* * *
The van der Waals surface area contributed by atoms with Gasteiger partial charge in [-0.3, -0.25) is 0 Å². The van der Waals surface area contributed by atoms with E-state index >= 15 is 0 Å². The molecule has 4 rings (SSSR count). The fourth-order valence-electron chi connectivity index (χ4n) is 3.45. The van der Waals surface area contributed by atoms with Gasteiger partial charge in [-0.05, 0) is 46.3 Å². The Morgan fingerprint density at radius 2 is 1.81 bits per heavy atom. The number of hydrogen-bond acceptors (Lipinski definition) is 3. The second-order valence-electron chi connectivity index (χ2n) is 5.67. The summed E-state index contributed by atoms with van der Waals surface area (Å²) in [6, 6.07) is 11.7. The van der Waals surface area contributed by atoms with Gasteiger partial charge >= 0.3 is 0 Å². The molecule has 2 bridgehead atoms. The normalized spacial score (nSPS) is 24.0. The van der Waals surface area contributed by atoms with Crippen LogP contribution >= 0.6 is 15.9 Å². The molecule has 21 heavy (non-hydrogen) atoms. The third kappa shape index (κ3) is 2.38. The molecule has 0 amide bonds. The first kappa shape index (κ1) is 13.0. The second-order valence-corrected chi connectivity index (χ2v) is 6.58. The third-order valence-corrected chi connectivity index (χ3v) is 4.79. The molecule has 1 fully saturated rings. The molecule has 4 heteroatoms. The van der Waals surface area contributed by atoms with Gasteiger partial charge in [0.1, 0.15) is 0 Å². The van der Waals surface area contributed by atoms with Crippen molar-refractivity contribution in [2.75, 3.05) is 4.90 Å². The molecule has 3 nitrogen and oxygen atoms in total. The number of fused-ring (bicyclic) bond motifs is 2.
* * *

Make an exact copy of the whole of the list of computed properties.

The van der Waals surface area contributed by atoms with Gasteiger partial charge in [-0.3, -0.25) is 0 Å². The van der Waals surface area contributed by atoms with E-state index >= 15 is 0 Å². The molecule has 4 rings (SSSR count). The fourth-order valence-electron chi connectivity index (χ4n) is 3.45. The van der Waals surface area contributed by atoms with Gasteiger partial charge in [-0.05, 0) is 46.3 Å². The Morgan fingerprint density at radius 2 is 1.81 bits per heavy atom. The number of hydrogen-bond acceptors (Lipinski definition) is 3. The second-order valence-electron chi connectivity index (χ2n) is 5.67. The summed E-state index contributed by atoms with van der Waals surface area (Å²) in [6, 6.07) is 11.7. The van der Waals surface area contributed by atoms with Gasteiger partial charge >= 0.3 is 0 Å². The molecule has 2 bridgehead atoms. The normalized spacial score (nSPS) is 24.0. The van der Waals surface area contributed by atoms with Crippen LogP contribution >= 0.6 is 15.9 Å². The molecule has 21 heavy (non-hydrogen) atoms. The third kappa shape index (κ3) is 2.38. The molecule has 0 amide bonds. The first kappa shape index (κ1) is 13.0. The second-order valence-corrected chi connectivity index (χ2v) is 6.58. The third-order valence-corrected chi connectivity index (χ3v) is 4.79. The molecule has 1 fully saturated rings. The molecule has 4 heteroatoms. The van der Waals surface area contributed by atoms with Gasteiger partial charge in [0.1, 0.15) is 0 Å². The van der Waals surface area contributed by atoms with Crippen molar-refractivity contribution in [2.75, 3.05) is 4.90 Å². The molecule has 3 nitrogen and oxygen atoms in total. The number of fused-ring (bicyclic) bond motifs is 2.